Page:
10:22 AM – Review yesterday’s art sales. Realize I haven’t sold a goddamn thing…and that there’s a reason artists are poor
10:23 AM – Avoid my Twitter account like the fucking plague
10:25 – Write for 90 minutes. It’s shit and I’m still tired. I’m pretty much editing the stuff I wrote last night.
Noon – My laptop powers down unexpectedly. Rather than crush it into powder Office Space style, I throw on some shorts and head to the forest for a run
12:45 PM – The second part of my run hurts like a motherfucker. I drank too many mimosas. I power through it anyway, but I look like haggard hell to other runners on the trail
1:30 PM – Head to the
café bar for lunch. Consider the smoked salmon and risotto, but ultimately decide on steak and scotch. Glance around the bar looking for interesting people/beautiful women to chat up, then realize I’m alone
1:45 PM – Check my phone compulsively while eating. Nope…still haven’t sold any art, though someone just reported my latest graphite sketch to Facebook for containing nudity
2:30 PM – Return home. Sit in a stupor for 15 minutes while deciding whether to paint, draw, write, or play nine consecutive hours of Witcher 3
2:45 PM – Paint for an hour. Spill watercolors on the floor. My blind cat wanders between my ankles, causing me to smudge the eyeball which I’ve slaved 30 minutes to perfect. Shout at the cat. She’s pretty much deaf. She wanders off with a self-satisfied meow
4:00 PM – Check Facebook for the 20th time today. Consider posting a grand plea for book reviews, realizing I’d be wealthy as fuck if just a fraction of my readers slapped down a few stars. Decide against the plea. Realize that everyone in the industry is already bitching about the subject without any success
4:01 PM – Sit down to edit. Get distracted by articles in which other authors talk about being distracted
4:30 PM- Realize I have to pick up my son in 30 minutes. Plow through a 15-minute workout, then drive to get junior
5:00 PM – Pick up my son. Ask him if he’d like to paint, draw, play baseball, or take a long walk. He decides on an hour-long discussion about Play-Doh, a commentary regarding Bowser from the Super Mario Bros. series, and a firm but polite request to drink two gallons of chocolate milk
5:30 – Give in. Pour him the chocolate milk. Respond to his inquiries about latest painting. “What is that?” he asks. “A demonic woman ready to wage eternal war on humanity,” I answer. “Cool,” he says. “Why are her boobs so big?”
6:00 PM – Squeeze a 15-minute workout, a shower for me, a bath for junior, 30 minutes of homework, two additional after-school snacks, a play-by-play of every scene from every Zelda game ever made, seven hugs, 3 minutes of backyard baseball, and 4 minutes of painting…all into one hour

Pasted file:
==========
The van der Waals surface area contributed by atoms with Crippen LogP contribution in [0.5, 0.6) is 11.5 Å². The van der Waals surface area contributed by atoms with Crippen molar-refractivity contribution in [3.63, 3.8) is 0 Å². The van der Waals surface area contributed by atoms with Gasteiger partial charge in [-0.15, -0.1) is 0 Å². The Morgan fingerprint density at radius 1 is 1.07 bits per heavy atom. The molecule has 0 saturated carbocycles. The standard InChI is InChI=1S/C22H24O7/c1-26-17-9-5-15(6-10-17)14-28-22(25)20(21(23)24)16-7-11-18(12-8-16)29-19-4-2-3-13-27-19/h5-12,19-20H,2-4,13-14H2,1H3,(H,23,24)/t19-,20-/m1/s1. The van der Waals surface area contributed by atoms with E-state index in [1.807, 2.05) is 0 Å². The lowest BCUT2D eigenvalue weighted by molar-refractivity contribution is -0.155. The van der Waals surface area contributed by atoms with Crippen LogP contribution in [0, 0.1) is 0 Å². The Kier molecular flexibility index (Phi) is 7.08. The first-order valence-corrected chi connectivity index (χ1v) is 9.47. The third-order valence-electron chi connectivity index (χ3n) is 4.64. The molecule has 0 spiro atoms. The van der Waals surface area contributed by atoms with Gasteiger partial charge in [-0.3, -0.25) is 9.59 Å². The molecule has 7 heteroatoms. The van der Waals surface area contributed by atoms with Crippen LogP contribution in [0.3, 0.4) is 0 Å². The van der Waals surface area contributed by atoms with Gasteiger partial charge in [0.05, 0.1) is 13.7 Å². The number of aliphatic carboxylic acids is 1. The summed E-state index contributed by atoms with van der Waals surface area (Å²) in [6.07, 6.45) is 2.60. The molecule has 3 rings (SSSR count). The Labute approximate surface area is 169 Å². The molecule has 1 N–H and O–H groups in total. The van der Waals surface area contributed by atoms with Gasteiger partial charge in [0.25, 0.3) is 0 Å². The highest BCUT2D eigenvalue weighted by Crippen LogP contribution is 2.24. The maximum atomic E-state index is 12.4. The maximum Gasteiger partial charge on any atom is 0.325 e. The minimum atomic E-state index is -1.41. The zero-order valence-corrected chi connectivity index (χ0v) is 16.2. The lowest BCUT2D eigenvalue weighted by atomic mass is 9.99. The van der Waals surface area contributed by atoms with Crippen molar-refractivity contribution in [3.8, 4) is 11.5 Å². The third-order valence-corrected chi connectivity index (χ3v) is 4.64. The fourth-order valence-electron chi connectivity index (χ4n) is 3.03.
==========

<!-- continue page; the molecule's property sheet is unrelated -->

7:00 PM – Dinner should take an hour, right? Wrong. It takes two. At least there’s wine.
9:00 PM – Put junior to bed. Ask him if he wants me to read something other than Ul De Rico’s Rainbow Goblins. He doesn’t. We read it again
10:00 PM – Stagger downstairs in the gloom. Turn on the music. Try to sit on the patio, but get eaten alive by mosquitoes. Girl calls. Sorry, no date tonight. Check book sales. Learn that British people read…Americans don’t. Check Facebook. Enjoy the deep discussions of my art…but despair in zero painting sales for the day
10:15 PM – Finish a bottle of cheap scotch. Write for three hours while tipsy. Avoid the internet only because I know I’ll say something stupid if I post during the late, late hour
1:15 AM – Consider wandering up to bed. Decide to write for another hour. Would consider writing while in bed, but junior snores like a motherfucker
2:15 AM – Fall asleep while playing video games
3:00 AM – Who needs sleep, anyway?
* * *
I want to tell you this is all hyperbole.
But it isn’t. Go here if you don’t believe me.
This is a series of articles collectively titled A Thought for Every Thursday.
Each one contains quick, light questions about modern morality, simple philosophy, and human relationships.
Here. Get some…
The Thought for Every Thursday series is inspired by the Coffee Table Philosophy series of books, which can be browsed here.
Created over two nights in the dead of autumn.
With many glasses of wine.
And hours of melancholic music.
For more, try this.
A few weeks ago I got super sarcastic with my list of alternative movie blurbs.
Now that I’ve made fun of everyone else’s artistic work, it’s time I turn the cannon on myself.
Here’s everything I’ve ever written, but with smartass descriptions.